The success of the film rests solely on the shoulders of the terrific cast of women who make up the Ocean’s 8 team. While it could be argued that many of the supporting cast is given little character development, the cast has great chemistry, and it is clear that each actress is having fun in their respective roles. Akwafina and Rihanna particularly stand out as two surprises. They had good comedic timing and made the most of their screen time despite having little to work with. It is also hard to ignore Carter who dominates much of the screen throughout the second act. Her whimsical personality shines as oddball fashion designer Rose, providing a breath of levity throughout the whole film.

Still, this is Bullock’s movie and she is her usual steady self. Despite being the central character of the film, she is also the least interesting of all the women. There just isn’t enough meat on the bone for Bullock to chew, leaving us with an unspectacular performance among some stellar standouts. Nevertheless, she and Blanchette are perfectly charming together as the central characters of the film. Blanchette’s Lou exudes charisma whenever she is on screen. Of all the cast though, it is Hathaway’s unexpected comedic chops that steal the whole film.

What Didn't Work

Overall, Ocean’s 8 is an entertaining inclusion in the Ocean’s universe, albeit an unoriginal entry. Ross and writer Olivia Milch took great care to pay homage to its source material when developing the story. While they mostly succeed, the biggest misstep of Ocean’s 8 is leaning too heavily on the films that came before it. The general plotline of Ocean’s 8 is the same as Ocean’s 11: a convicted felon is released from prison and quickly puts together a team for a seemingly impossible heist. Further, several beats throughout the film are ripped straight from the original. One particular scene with Lou confronting Debbie was so similar to a scene between Rusty (Brad Pitt) and Danny in Ocean’s 11 that it was impossible not to realize how much Ocean’s 8 borrows from the other films.

While this familiarity of the story does help establish a similar tone to its predecessors, it inadvertently removes all the stakes from the plot. At no point does it feel like the heist is ever truly in jeopardy of failing. Rather, the audience is left waiting for the inevitable twist that will explain how they pull the job off.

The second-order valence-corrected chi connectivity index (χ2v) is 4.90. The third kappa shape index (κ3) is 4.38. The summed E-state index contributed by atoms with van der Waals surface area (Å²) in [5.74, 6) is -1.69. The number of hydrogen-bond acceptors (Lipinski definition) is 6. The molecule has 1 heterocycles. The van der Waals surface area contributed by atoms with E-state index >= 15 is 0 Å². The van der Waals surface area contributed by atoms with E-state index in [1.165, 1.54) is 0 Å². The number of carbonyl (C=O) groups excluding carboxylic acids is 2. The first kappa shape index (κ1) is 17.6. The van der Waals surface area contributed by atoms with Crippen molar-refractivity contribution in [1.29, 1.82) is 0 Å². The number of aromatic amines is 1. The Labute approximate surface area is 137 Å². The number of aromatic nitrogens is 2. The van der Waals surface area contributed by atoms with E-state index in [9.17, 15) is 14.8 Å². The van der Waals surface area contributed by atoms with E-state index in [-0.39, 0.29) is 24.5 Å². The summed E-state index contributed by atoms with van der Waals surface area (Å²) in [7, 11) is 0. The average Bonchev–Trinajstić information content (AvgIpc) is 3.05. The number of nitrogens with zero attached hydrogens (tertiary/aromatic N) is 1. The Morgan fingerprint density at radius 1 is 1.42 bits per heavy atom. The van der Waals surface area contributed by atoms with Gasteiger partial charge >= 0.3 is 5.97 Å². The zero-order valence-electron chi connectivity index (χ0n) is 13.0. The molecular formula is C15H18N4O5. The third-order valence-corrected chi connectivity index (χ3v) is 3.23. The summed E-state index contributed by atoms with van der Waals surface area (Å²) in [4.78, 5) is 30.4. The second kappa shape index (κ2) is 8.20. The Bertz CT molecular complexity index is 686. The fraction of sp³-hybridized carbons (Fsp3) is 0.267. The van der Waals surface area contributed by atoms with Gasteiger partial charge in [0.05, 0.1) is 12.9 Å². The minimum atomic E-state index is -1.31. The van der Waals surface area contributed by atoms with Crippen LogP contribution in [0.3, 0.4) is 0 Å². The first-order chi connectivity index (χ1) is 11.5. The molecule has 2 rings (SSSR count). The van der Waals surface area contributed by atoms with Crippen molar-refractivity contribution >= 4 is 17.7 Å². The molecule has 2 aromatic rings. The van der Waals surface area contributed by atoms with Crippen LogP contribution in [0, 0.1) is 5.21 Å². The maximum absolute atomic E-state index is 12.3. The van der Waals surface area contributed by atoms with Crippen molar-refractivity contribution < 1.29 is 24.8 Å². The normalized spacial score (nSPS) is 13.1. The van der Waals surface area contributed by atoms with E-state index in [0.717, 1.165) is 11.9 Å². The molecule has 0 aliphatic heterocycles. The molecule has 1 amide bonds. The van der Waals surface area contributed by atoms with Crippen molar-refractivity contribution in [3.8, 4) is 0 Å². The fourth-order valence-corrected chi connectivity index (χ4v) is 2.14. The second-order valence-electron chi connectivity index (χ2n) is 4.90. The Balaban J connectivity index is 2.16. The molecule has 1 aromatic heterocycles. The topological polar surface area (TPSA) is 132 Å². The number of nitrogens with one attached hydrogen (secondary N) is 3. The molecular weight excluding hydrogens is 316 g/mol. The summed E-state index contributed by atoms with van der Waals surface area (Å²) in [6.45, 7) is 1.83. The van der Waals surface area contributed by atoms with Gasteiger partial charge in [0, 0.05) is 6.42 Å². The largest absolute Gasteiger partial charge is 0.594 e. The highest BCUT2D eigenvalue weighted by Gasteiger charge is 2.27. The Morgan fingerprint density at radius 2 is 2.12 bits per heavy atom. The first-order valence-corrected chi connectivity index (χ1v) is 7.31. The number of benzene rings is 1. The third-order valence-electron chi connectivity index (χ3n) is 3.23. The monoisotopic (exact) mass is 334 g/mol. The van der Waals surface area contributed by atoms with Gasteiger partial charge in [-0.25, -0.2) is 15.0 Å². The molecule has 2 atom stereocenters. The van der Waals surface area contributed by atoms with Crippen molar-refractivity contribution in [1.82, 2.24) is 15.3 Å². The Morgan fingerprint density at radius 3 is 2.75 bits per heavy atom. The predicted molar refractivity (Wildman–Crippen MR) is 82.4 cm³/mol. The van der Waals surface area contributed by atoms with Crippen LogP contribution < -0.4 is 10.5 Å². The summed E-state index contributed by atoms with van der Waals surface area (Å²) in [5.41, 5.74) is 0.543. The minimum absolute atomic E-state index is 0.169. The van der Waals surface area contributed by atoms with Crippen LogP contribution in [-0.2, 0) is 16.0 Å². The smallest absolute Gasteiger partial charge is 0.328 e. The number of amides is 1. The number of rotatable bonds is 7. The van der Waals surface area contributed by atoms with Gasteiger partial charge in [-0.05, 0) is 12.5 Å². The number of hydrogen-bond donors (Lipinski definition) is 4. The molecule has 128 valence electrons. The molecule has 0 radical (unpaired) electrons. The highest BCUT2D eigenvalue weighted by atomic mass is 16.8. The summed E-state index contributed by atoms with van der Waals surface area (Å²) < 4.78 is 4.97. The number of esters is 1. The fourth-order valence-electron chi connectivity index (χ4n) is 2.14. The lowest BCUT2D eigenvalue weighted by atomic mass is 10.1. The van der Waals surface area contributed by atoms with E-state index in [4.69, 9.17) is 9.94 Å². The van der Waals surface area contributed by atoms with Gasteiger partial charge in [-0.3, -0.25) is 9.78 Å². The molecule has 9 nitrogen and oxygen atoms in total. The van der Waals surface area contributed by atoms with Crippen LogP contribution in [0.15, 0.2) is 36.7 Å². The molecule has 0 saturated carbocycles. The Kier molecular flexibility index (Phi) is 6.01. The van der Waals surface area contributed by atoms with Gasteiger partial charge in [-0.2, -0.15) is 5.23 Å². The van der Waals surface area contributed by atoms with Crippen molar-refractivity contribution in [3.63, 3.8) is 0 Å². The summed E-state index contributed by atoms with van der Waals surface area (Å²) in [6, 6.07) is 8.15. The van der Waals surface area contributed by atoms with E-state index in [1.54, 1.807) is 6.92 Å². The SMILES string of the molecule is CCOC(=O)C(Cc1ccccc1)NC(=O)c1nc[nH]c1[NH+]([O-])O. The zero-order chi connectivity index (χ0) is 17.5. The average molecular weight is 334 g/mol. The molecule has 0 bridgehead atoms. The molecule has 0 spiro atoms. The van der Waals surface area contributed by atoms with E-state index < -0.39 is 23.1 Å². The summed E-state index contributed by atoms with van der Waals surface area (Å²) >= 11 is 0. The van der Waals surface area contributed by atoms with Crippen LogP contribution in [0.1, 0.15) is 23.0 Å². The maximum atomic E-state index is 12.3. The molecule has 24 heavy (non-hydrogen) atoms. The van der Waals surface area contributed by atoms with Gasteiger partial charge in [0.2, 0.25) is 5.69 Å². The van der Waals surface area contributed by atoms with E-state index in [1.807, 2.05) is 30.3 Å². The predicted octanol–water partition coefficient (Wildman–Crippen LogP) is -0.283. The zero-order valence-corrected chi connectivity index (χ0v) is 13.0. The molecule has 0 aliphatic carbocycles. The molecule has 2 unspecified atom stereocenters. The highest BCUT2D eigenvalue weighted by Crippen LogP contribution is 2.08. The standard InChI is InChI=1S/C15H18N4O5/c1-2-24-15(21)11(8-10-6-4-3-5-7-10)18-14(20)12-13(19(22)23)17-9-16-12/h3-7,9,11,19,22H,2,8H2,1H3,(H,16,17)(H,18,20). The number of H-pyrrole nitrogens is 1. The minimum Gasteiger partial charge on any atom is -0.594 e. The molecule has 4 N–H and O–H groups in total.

Sure enough, the third act presents two twists. Unfortunately, the marketing material spoils the first twist as it paints Daphne as a member of the group planning the heist. However, the second major twist differentiates itself enough to provide a surprisingly refreshing spin to the heist film.

Is It Worth A Rewind

Overall, Ocean’s 8 is enjoyable enough to warrant at least one watch through, but does it deserve a rewatch? Despite surprisingly strong performances from Blanchette, Carter, and Hathaway, the reliance on its predecessors cheapens its rewatch value. The familiar tone and story are befitting for the world it exists in, making something that does pay honor to the films that come before it but it doesn't allow the film to offer anything new in the genre.

Based solely on quality, Ocean's 8 just doesn't do enough to steal the show and isn't worthy enough to steal a couple more hours out of your day. With that said, representation in film matters and it is important to support films with writers, directors, and actors from all backgrounds. If you are looking for an all-female led film to support, definitely rewatch this one as it is better than other recent female-led films such as Ghostbusters or The Hustle.